in Soaking up the rays
Open Access (free)
Ellen Raimond
,
Marianne Wardle
,
Elvira Vilches
,
Alán José
,
Pedro Lasch
,
Raquel Salvatella de Prada
,
Shreya Hurli
, and
Helen Solterer

to the work's musical track. Here, readers can imagine their own voices raised in song, responding to the anthems sung by a single professional soprano and recorded for viewers at the Nasher Museum. Figures 9.27–30 Jacques Callot (French, 1592–1635), Les Bohémiens / The Bohemians , seventeenth

in Migrants shaping Europe, past and present
Open Access (free)
From “mathematical jewel” to cultural connector
Pedro M. P. Raposo

Introduction: a “mathematical jewel” On March 21, 1930 , readers of the Belvidere Daily Republican , a local newspaper from Belvidere, Illinois, were presented with a short note titled “400 Years Old.” Prominently illustrating the note was a photograph of the astronomer Philip Fox (1878–1944) staging an observation with a large antique astronomical instrument ( Figure 1.1 ). The caption read “Professor Fox, chief of the Adler Planetarium at Chicago, using an astrolabe, an instrument to tell latitude, longitude, and time

in Migrants shaping Europe, past and present
Open Access (free)
Tania Anne Woloshyn

media. 17 Light therapy for mental health, in the treatment of SAD and depression, and its ongoing use for dermatological conditions indicates it remains within mainstream medicine. In 2016, Prima magazine informed its middle-class, middle-aged female readers that, among its ‘16 Simple Steps to Help You Feel Fitter, Healthier and Happier Every Day’, number 7 was ‘Wear sunscreen every day’ and number 8 was ‘Don’t be D

in Soaking up the rays
Yulia Karpova

1 The aesthetic turn after Stalin In October 1967 readers of the journal Dekorativnoe Iskusstvo SSSR were probably surprised to find that the latest issue lacked its usual table of contents and was mostly devoid of text. Instead, they were confronted with forty-five pages of high-quality colour and black-and-white images of objects produced in the Soviet Union over the past five decades since its founding. This is how the journal’s editors – made up of decorative artists, designers, critics and philosophers – chose to celebrate the jubilee of the October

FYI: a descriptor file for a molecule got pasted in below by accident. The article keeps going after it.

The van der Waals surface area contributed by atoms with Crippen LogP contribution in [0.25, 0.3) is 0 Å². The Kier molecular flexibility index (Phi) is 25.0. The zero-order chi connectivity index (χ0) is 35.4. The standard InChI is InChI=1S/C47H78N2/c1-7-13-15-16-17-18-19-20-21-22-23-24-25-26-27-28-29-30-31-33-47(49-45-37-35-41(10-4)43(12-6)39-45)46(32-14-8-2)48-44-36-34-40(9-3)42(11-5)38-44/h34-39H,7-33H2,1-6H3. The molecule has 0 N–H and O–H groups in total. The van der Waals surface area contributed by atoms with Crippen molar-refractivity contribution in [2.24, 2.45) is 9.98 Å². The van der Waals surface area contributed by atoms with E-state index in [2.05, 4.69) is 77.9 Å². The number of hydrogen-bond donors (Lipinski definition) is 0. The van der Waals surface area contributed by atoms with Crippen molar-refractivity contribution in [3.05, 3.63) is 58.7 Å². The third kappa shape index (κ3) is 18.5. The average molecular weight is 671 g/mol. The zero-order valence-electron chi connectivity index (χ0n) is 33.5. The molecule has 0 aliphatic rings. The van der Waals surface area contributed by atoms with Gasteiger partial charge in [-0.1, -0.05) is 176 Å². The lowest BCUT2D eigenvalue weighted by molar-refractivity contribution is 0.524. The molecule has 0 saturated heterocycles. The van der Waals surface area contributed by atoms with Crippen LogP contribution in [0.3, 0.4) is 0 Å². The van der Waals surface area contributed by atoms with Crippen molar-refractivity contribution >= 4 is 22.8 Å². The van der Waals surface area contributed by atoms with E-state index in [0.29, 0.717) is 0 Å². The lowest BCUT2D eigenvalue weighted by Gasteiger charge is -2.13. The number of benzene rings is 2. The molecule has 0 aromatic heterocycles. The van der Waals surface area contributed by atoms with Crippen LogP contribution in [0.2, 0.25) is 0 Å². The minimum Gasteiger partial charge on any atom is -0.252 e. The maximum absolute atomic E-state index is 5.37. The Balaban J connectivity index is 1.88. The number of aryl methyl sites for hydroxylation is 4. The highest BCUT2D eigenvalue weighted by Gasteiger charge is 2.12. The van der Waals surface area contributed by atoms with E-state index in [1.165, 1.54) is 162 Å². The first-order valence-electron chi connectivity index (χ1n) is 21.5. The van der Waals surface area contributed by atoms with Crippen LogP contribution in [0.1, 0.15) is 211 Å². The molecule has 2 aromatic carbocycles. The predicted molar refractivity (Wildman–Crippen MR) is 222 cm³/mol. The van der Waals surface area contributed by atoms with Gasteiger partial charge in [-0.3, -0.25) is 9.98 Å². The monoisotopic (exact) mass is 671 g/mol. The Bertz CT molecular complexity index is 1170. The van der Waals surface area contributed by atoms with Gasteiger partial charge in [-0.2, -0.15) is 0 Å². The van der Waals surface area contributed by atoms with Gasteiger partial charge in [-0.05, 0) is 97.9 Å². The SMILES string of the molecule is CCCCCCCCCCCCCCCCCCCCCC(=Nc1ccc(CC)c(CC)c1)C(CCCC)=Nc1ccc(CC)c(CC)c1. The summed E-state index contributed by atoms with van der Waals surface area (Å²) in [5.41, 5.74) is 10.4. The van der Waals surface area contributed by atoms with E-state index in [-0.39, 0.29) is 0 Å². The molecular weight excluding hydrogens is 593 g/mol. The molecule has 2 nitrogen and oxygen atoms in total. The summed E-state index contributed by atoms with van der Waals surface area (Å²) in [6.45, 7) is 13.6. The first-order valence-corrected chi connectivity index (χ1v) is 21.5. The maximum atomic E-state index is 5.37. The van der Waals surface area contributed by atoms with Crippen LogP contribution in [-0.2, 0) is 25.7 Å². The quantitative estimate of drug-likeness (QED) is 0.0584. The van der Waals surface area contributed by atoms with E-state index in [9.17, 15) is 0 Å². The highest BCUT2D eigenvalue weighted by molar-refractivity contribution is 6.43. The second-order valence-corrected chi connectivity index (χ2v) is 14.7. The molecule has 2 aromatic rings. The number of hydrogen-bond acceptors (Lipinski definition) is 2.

in Comradely objects
Still more questions than answers
James S. Amelang

provides fascinating accounts of conversations with a wide swath of individuals and groups, most notably a 93-year old illiterate Muslim woman nicknamed the “Mora de Ubeda,” famous for her extraordinary oral knowledge of the Qur’an. It also provides an unusually revealing view of the health of crypto-Islam in different regions of the peninsula in the transition from the first to the second generation following the final conversions. Various anti-Muslim works, that is, polemics aimed at detaching former Muslim readers and even clerics from their

in Migrants shaping Europe, past and present
Yulia Karpova

met the artists’ professional ambitions and personal beliefs. This confluence of interests between the state and applied artists gained momentum by the end of the 1950s. In his address to the readers of Dekorativnoe Iskusstvo SSSR in January 1960, Minister of Culture Nikolai Mikhailov stated that ‘the whole army of Soviet artists’, together with the media, should propagate the best prototypes of commodities and educate mass taste.4 A few pages later, the journal’s editorial board announced a new rubric for the ‘reviews of objects’.5 Just as reviews of theatre

in Comradely objects